The project, which is being overseen by the Landmarks Preservation Commission, began a little over a week ago. Demolition crews have slowly been removing unstable portions of the facade. In the past day, they have moved to the most significant portion of the building, the two towers in front of the 167-year-old landmark. A worker at the top of a cherry picker is removing checks from the top of the south tower.
Beth Hamedrash Hagadol was set on fire by teens who snuck into the building this past May. The synagogue was shuttered about a decade ago, although a plan was in the works to develop an adjacent parcel and to restore the synagogue building.
As we first reported on Tuesday, crews have begun a partial demolition of Beth Hamedrash Hagadol, the historic Lower East Synagogue destroyed by fire earlier this year. Here are the photos from the scene today.
The work right now is concentrated on the north side of the building at 60 Norfolk St., where pieces of brick are being removed. Engineers have said that two towers in front of the building are extremely unstable, and that parts of the north and south walls are also at risk of collapsing. The Landmarks Preservation Commission has instructed the building owners to save as much of the facade as possible, and to remove significant artifacts for possible later use.
Beth Hamedrash Hagadol Synagogue, 60 Norfolk St. December 2017.
In the days ahead you’re likely to see increased activity around Beth Hamedrash Hagadol, the fire ravaged synagogue at 60 Norfolk St.
This is because the Landmarks Preservation Commission (LPC) and the Department of Buildings have approved, “emergency stabilization” work on the devastated 167-year-old landmark. In other words, partial demolition is about to begin.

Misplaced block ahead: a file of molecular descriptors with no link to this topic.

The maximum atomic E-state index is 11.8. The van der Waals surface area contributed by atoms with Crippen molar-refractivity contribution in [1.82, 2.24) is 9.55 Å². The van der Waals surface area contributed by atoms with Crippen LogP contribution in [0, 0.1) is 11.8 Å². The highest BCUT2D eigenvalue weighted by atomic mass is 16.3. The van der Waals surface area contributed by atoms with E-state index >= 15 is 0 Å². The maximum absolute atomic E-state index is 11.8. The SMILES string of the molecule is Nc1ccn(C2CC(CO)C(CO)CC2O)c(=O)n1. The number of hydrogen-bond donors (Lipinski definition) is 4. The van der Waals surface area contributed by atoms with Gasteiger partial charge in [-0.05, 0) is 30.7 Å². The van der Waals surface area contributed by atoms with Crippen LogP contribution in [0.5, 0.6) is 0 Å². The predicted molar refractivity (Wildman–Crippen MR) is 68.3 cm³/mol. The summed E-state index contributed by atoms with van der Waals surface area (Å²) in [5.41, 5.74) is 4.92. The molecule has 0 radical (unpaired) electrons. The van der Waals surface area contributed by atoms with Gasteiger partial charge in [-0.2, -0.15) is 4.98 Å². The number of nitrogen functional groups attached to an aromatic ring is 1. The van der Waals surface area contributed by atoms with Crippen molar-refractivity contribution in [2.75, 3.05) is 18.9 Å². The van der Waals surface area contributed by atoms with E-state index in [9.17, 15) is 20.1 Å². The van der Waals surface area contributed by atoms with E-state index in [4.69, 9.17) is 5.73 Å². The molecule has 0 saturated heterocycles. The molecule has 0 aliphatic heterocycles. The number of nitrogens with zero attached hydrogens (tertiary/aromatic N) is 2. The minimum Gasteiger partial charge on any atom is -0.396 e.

On May 14, the synagogue was set on fire, allegedly by teenage boys, who snuck inside the building. In July, the Landmarks Commission approved the owner’s plan for a careful demolition of those parts of the synagogue which are unstable. The commission urged engineers to proceed cautiously, in the hopes of saving some part of the historic Jewish site.
The commission provided us with the following statement yesterday:
At the public hearing of July 11, 2017, the Landmarks Preservation Commission approved dismantling portions of the building that are unstable and unsafe. The LPC and DOB approvals provide for slowly removing the walls of the building until they reach a stable level.
In the document embedded below, you can read more details from the LPC’s Certificate of Appropriateness, which was issued Nov. 30. The commission has approved, “building-wide emergency stabilization work, including demolition of unstable top sections of the masonry walls and towers…”
The LPC determined that the fire earlier this year “significantly damaged the building,” and that, “portions of the building, especially on the west, north and south facades are structurally unsound and unsafe and need to be removed…” In approving the application, however, “the commission required that the work be done carefully to minimize the amount of material that must be removed and shall continue only to the point where it is feasible to stabilize the facades and eliminate threats to public safety.” The commission ordered the owners to salvage “significant architectural features and finished material.” An engineer hired by LPC is monitoring the work.
The Gothic Revival-style building opened as a church in 1850. It was altered in 1885 for Beth Hamedrash Hagadol and became a city landmark in 1967. The commission noted that the building has been in a state of decay for many years. The congregation closed the synagogue in 1997.